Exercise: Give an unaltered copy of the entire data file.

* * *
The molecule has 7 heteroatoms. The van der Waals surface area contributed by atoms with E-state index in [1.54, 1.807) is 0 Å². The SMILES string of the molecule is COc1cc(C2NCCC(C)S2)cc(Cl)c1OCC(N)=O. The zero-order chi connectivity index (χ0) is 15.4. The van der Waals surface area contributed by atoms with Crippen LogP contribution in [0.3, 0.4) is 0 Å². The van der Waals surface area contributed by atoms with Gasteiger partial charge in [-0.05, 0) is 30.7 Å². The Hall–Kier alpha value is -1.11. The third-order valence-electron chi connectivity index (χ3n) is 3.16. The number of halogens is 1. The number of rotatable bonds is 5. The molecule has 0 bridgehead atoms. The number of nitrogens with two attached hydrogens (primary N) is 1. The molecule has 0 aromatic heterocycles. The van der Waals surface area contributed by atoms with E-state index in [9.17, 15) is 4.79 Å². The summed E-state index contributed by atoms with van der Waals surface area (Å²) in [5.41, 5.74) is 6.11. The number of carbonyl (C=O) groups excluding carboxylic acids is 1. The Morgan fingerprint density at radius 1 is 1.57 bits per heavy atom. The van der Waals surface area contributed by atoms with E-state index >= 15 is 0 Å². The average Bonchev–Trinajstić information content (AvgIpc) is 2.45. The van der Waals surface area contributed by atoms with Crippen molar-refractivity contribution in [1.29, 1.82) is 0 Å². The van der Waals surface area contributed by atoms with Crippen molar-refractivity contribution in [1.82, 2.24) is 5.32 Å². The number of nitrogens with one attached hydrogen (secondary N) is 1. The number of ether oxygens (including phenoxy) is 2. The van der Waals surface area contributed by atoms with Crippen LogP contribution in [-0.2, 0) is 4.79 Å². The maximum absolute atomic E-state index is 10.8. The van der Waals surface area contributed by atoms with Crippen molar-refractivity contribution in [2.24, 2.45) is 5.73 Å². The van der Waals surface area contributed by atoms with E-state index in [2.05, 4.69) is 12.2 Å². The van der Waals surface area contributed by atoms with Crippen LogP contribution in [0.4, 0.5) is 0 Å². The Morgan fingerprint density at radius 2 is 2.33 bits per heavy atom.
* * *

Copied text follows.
The molecule has 7 heteroatoms. The van der Waals surface area contributed by atoms with E-state index in [1.54, 1.807) is 0 Å². The SMILES string of the molecule is COc1cc(C2NCCC(C)S2)cc(Cl)c1OCC(N)=O. The zero-order chi connectivity index (χ0) is 15.4. The van der Waals surface area contributed by atoms with Crippen LogP contribution in [0.3, 0.4) is 0 Å². The van der Waals surface area contributed by atoms with Gasteiger partial charge in [-0.05, 0) is 30.7 Å². The Hall–Kier alpha value is -1.11. The third-order valence-electron chi connectivity index (χ3n) is 3.16. The number of halogens is 1. The number of rotatable bonds is 5. The molecule has 0 bridgehead atoms. The number of nitrogens with two attached hydrogens (primary N) is 1. The molecule has 0 aromatic heterocycles. The van der Waals surface area contributed by atoms with E-state index in [9.17, 15) is 4.79 Å². The summed E-state index contributed by atoms with van der Waals surface area (Å²) in [5.41, 5.74) is 6.11. The number of carbonyl (C=O) groups excluding carboxylic acids is 1. The Morgan fingerprint density at radius 1 is 1.57 bits per heavy atom. The van der Waals surface area contributed by atoms with E-state index >= 15 is 0 Å². The average Bonchev–Trinajstić information content (AvgIpc) is 2.45. The van der Waals surface area contributed by atoms with Crippen molar-refractivity contribution in [1.29, 1.82) is 0 Å². The van der Waals surface area contributed by atoms with Crippen molar-refractivity contribution in [1.82, 2.24) is 5.32 Å². The number of nitrogens with one attached hydrogen (secondary N) is 1. The number of ether oxygens (including phenoxy) is 2. The van der Waals surface area contributed by atoms with Crippen LogP contribution in [-0.2, 0) is 4.79 Å². The maximum absolute atomic E-state index is 10.8. The van der Waals surface area contributed by atoms with Crippen molar-refractivity contribution in [2.24, 2.45) is 5.73 Å². The van der Waals surface area contributed by atoms with E-state index in [2.05, 4.69) is 12.2 Å². The van der Waals surface area contributed by atoms with Crippen LogP contribution in [0.4, 0.5) is 0 Å². The Morgan fingerprint density at radius 2 is 2.33 bits per heavy atom.